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11: Conclusion

I have tried in this book to relate morality to certain pervasive features of the human condition, in terms of which its nature and purpose can be understood. I have not claimed that there can be no morality without religion, but I have suggested that much of the Western ethical tradition ultimately makes sense only if a religious view of the world is presupposed. Arguments of this sort are rarely coercive; and it remains open to the secular moralist to contend that a secular world-view of some kind can provide a rationale for the traditional conscience, or that Christianity cannot. I would hope to persuade him only that there is a serious case to be met. It is an important part of this case that, once the limits of a platitudinous morality have been passed, religious and other world-views inevitably affect people's judgements about the scope, character, and content of morality. They may not be aware of this and may be content to rely on their moral intuitions alone, without raising questions of justification, but our's is an age, like that of classical Greece, in which it is increasingly difficult to do so.

I am aware that in developing and illustrating this theme I have made assumptions and raised problems about which a great deal more needs to be said. That a philosophical thesis should be unproblematical is more than can reasonably be expected. Indeed there would be ground for suspicion if it were. The most that can be hoped is that the problems should be worth investigating further. Among the problems that manifestly arise are two in particular. The first is entirely general and concerns the relationship between world-views and moral intuitions. I have been concerned to argue that morality is affected by world-views, but also that it has an integrity of its own, so that one may properly reject a world-view if its moral implications are unacceptable. Morality does not have the sole word, but it does have a decisive word. The usual arguments for autonomy, of an intuitionist or Kantian kind, accord morality a greater degree of independence than, on my view, it possesses. Intuitions need checking and Kantian moral arguments hold only given certain assumptions. But, if this is so, is there any point at which moral considerations can be relied upon in criticism of a world-view? Should we not, to put it crudely, first look for a satisfactory world-view and then read off its moral implications, regardless of whether it satisfies our intuitions? There seems to be no middle way between regarding moral intuitions as entirely self-authenticating and allowing them no independent weight at all.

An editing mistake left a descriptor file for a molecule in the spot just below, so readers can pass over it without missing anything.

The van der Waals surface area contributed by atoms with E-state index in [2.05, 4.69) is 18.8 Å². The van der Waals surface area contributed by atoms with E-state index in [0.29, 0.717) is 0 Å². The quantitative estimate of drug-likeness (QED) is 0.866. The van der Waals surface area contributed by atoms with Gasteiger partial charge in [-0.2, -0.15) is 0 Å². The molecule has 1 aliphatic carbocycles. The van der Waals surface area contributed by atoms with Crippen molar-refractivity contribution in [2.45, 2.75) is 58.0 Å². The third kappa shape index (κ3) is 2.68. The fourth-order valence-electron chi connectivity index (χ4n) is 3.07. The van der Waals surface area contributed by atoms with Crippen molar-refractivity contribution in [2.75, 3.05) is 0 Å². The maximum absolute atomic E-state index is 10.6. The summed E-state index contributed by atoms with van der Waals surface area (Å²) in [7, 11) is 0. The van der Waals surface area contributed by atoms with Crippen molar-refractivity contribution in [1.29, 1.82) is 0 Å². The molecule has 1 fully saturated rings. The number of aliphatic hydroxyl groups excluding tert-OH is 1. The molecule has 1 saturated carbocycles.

Part of the solution to this problem lies in recognizing that moral intuition is not an isolated faculty in the way that intuitionists have generally taken it to be. Moral judgements require to be supported by reasons, and the reasons are characteristically related to human needs. To be morally perceptive is to be aware implicitly of needs that are not immediately obvious and this requires gifts of sympathy and imagination which enable one to be more precisely aware of the true situation. When, for example, Hampshire complains of a ‘coarseness and grossness of moral feeling, a blunting of sensibility’1 as typical of utilitarian thinking, it is not only amoral lack that he remarks but a failure to notice significant facts about persons with which the moral defectiveness is associated. The psychological insight and the moral discernment are not identical, but the former is implicit in the latter. Strength and delicacy of moral feeling is an appropriate response to the needs of persons as sensitively recognized and justly assessed. The facts about persons that are relevant include some that are of deep structural importance, such as the continuity of persons over time. Failure to take adequate account of this continuity is, arguably, one of the reasons for a certain shallowness of thinking in utilitarian ethics and in some varieties of subjectivism. So there is in moral intuitions a tacit awareness of much that goes beyond the limits of the strictly moral and that requires to be taken into consideration when world-views are under discussion. It is possible, of course, to argue that we are not here dealing with facts, strictly so called, but with disputable theories about human personality or even, in some instances, with institutions that we are free to endorse or not, as we choose.2 But it is remarkable how much of the ‘experience’ that we appeal to in testing philosophies of life is of just this kind. And it is doubtful how far we can hope to arrive at facts which are entirely uninterpreted.